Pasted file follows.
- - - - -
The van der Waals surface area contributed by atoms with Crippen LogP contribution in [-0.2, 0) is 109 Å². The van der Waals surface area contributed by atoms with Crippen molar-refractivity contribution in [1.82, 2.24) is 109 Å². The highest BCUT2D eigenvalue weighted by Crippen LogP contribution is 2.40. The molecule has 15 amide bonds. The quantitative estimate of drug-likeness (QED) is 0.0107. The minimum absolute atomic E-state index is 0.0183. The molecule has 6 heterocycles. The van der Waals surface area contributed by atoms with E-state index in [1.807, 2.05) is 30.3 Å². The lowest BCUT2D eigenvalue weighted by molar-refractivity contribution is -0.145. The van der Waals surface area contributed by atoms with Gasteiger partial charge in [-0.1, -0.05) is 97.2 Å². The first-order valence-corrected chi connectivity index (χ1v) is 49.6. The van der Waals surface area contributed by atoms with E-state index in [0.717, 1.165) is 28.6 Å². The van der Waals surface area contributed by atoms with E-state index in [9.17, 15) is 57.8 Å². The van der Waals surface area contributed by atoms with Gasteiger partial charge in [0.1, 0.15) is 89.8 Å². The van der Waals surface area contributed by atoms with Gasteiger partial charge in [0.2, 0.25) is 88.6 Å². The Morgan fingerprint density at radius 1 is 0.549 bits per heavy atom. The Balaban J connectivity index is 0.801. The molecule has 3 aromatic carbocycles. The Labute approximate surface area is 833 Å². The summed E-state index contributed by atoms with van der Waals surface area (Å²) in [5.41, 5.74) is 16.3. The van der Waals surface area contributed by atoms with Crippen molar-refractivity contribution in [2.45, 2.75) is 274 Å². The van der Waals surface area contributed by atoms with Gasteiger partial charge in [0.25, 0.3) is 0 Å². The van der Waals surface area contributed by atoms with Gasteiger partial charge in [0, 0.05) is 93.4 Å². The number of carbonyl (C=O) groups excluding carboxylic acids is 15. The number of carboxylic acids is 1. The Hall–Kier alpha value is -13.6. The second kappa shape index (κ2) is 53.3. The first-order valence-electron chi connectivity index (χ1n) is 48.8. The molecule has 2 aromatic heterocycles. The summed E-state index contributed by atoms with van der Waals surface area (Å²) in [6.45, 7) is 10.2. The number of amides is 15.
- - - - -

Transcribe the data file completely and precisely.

The van der Waals surface area contributed by atoms with Crippen LogP contribution in [-0.2, 0) is 109 Å². The van der Waals surface area contributed by atoms with Crippen molar-refractivity contribution in [1.82, 2.24) is 109 Å². The highest BCUT2D eigenvalue weighted by Crippen LogP contribution is 2.40. The molecule has 15 amide bonds. The quantitative estimate of drug-likeness (QED) is 0.0107. The minimum absolute atomic E-state index is 0.0183. The molecule has 6 heterocycles. The van der Waals surface area contributed by atoms with E-state index in [1.807, 2.05) is 30.3 Å². The lowest BCUT2D eigenvalue weighted by molar-refractivity contribution is -0.145. The van der Waals surface area contributed by atoms with Gasteiger partial charge in [-0.1, -0.05) is 97.2 Å². The first-order valence-corrected chi connectivity index (χ1v) is 49.6. The van der Waals surface area contributed by atoms with E-state index in [0.717, 1.165) is 28.6 Å². The van der Waals surface area contributed by atoms with E-state index in [9.17, 15) is 57.8 Å². The van der Waals surface area contributed by atoms with Gasteiger partial charge in [0.1, 0.15) is 89.8 Å². The van der Waals surface area contributed by atoms with Gasteiger partial charge in [0.2, 0.25) is 88.6 Å². The Morgan fingerprint density at radius 1 is 0.549 bits per heavy atom. The Balaban J connectivity index is 0.801. The molecule has 3 aromatic carbocycles. The Labute approximate surface area is 833 Å². The summed E-state index contributed by atoms with van der Waals surface area (Å²) in [5.41, 5.74) is 16.3. The van der Waals surface area contributed by atoms with Crippen molar-refractivity contribution in [2.45, 2.75) is 274 Å². The van der Waals surface area contributed by atoms with Gasteiger partial charge in [0.25, 0.3) is 0 Å². The van der Waals surface area contributed by atoms with Gasteiger partial charge in [0, 0.05) is 93.4 Å². The number of carbonyl (C=O) groups excluding carboxylic acids is 15. The number of carboxylic acids is 1. The Hall–Kier alpha value is -13.6. The second kappa shape index (κ2) is 53.3. The first-order valence-electron chi connectivity index (χ1n) is 48.8. The molecule has 2 aromatic heterocycles. The summed E-state index contributed by atoms with van der Waals surface area (Å²) in [6.45, 7) is 10.2. The number of amides is 15.